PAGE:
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2015-16 State Budget Snapshot: Cut the cost of living Analysis

2015-16 State Budget Snapshot: Cut the cost of living

Cut the cost of living

With the federal government having axed the longstanding National Partnership Agreement on Concessions, VCOSS welcomes the state government’s decision to maintain concessions funding, as revealed in the 2015-16 state budget. The ability to access concessions means low-income households’ can receive vital assistance to pay their utilities bills, use public transport, pay municipal rates and car registration, and meet other essential needs. The additional funding provided by the state government to maintain this program in the face of the withdrawal of federal government support is of great benefit for low-income Victorians struggling with living costs.

The 2015-16 state budget shows that the state government’s energy concessions expenditure, particularly for electricity, dropped considerably in 2014–15; and while real growth is budgeted for in 2015–16, it will still be lower in real terms than 2013–14.[1] The scale of this difference suggests the cap on the energy concession is a factor. VCOSS is concerned that many Victorian low income households are missing out on the full value of energy concessions and looks forward to working with the government so those facing poverty and disadvantage can fully access concessions.

Improving concession households’ energy efficiency is one way to manage concession expenditure, and the budget commitment to retaining and improving the Victorian Energy Efficiency Target (VEET), along with the new Energy Efficiency Scorecard tool, are important parts of this picture. VCOSS looks forward to working with the government on developing comprehensive energy efficiency programs aimed at low-income households in the near future.

VCOSS also welcomes the targeted investment in microfinance and other private transport discounts for certain groups. We look forward to working with the government to encourage more investment in microfinance more broadly across Victoria in the future.

Initiatives at a glance

  • $1.9m in 2015-16 for the VEET review and Energy Efficiency Scorecard tool – which have the potential to improve households’ knowledge of and access to energy efficiency strategies.
  • $7.2m over four years for the continuation of Good Money community finance hubs – in Collingwood, Dandenong and Geelong, to provide safe microfinance services for low-income Victorians who would otherwise be excluded from mainstream financial services.
  • $7m over four years for free three-year licences for young drivers – who have completed four years on P plates with no road offences. This initiative is aimed at encouraging responsible driving, but will also help with living costs for the target group.
  • $8.8m over four years for discounted car registration for trade apprentices – covering the registration fee and compulsory third party insurance charge. This will help with living costs for this target group.

Future policy directions

  • While it is positive that the state government has maintained Victoria’s concessions program, energy concessions now provide less assistance to eligible households than in the past, while energy hardship indicators are higher than ever before. VCOSS looks forward to working with the government in future to remove the energy concession cap and reverse the carbon price compensation adjustment. These reforms will ensure all concession households receive the full value of the available concession on energy bills.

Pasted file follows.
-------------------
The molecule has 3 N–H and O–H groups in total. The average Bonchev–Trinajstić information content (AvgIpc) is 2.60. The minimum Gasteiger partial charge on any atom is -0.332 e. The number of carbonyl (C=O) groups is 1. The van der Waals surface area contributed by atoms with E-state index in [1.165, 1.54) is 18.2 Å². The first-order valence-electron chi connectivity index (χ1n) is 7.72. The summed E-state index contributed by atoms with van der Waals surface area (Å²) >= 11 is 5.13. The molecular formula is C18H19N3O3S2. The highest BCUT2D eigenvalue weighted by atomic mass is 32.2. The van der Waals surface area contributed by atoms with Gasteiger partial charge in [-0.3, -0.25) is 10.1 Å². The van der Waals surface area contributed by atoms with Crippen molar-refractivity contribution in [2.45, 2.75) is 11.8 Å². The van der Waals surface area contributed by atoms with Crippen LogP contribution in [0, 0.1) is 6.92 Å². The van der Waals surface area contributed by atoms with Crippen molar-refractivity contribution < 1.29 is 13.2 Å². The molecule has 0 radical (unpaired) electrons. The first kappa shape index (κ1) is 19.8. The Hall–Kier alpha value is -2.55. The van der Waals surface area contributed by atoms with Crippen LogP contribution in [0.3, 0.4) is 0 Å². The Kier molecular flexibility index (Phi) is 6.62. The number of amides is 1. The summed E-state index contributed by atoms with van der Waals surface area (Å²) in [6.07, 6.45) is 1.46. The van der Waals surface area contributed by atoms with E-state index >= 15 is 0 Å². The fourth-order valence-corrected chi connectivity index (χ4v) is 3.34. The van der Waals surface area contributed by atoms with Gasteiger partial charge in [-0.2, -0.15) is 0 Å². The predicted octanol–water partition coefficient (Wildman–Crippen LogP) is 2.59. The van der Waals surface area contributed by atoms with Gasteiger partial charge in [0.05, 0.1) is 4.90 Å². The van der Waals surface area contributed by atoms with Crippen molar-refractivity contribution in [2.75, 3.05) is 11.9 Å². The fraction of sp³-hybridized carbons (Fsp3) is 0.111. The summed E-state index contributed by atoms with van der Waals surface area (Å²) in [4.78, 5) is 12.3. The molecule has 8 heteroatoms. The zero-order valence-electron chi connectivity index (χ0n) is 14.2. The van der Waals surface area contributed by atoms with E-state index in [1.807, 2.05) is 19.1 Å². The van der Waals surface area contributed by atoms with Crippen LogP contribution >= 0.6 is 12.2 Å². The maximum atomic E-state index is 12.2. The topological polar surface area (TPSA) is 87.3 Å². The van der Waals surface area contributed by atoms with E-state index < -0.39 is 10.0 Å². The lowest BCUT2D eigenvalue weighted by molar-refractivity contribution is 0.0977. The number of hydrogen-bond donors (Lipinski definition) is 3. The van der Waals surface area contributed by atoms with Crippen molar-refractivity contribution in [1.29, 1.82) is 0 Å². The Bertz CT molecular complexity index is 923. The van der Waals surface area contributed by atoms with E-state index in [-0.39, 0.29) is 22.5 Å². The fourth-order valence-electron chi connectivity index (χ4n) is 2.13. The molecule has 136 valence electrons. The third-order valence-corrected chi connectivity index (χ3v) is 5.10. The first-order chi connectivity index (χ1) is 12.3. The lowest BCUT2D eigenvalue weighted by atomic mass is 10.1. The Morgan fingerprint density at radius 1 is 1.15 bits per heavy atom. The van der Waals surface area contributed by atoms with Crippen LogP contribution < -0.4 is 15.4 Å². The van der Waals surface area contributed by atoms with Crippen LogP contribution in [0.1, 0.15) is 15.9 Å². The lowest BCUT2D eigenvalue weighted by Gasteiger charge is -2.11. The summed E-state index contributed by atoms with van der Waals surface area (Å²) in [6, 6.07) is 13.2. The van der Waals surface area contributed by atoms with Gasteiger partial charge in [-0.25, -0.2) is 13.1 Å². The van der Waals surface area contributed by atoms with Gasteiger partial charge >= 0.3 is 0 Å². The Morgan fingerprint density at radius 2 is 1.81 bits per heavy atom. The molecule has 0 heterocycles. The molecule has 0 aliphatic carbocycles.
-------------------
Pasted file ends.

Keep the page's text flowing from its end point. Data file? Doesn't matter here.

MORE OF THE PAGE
• Asylum seekers living in the community are one of the most disadvantaged and vulnerable groups in Victoria. The state government can assist this group by making them eligible for energy and water concessions; a measure that would cost comparatively little and benefit these groups who face significant disadvantage. VCOSS looks forward to working with the government on developing this measure to assist asylum seekers in our state.
  • Households that struggle to pay energy bills often end up with significant debts that they cannot afford to pay. Increasing the cap on the Utility Relief Grant to $1,000 would reflect the rising costs of energy and water and properly meet the grant program’s objective of helping indebted energy and water customers improve their financial situation and avoid disconnection.
  • Poor energy efficiency in dwellings and of major appliances is a significant cause of people having difficulty paying energy bills. A funded appliance replacement and dwelling retrofit program for concession households would complement the Energy Efficiency Scorecard tool by helping low-income households lower their energy use and bills.
  • We welcome the continued funding for the Good Money community finance hubs and future investment in No Interest Loans Schemes and Financial Counselling would assist more low-income households struggling with high energy bills and debt, and those who need to replace major appliances.

[1] Electricity 10.3% lower and, gas 1.2% lower in real terms, accounting for CPI increases (BP2) and output projections for number of households receiving concessions (Budget Paper 3, p. 258).

VCOSS Victorian State Budget 2015-16: Snapshot analysis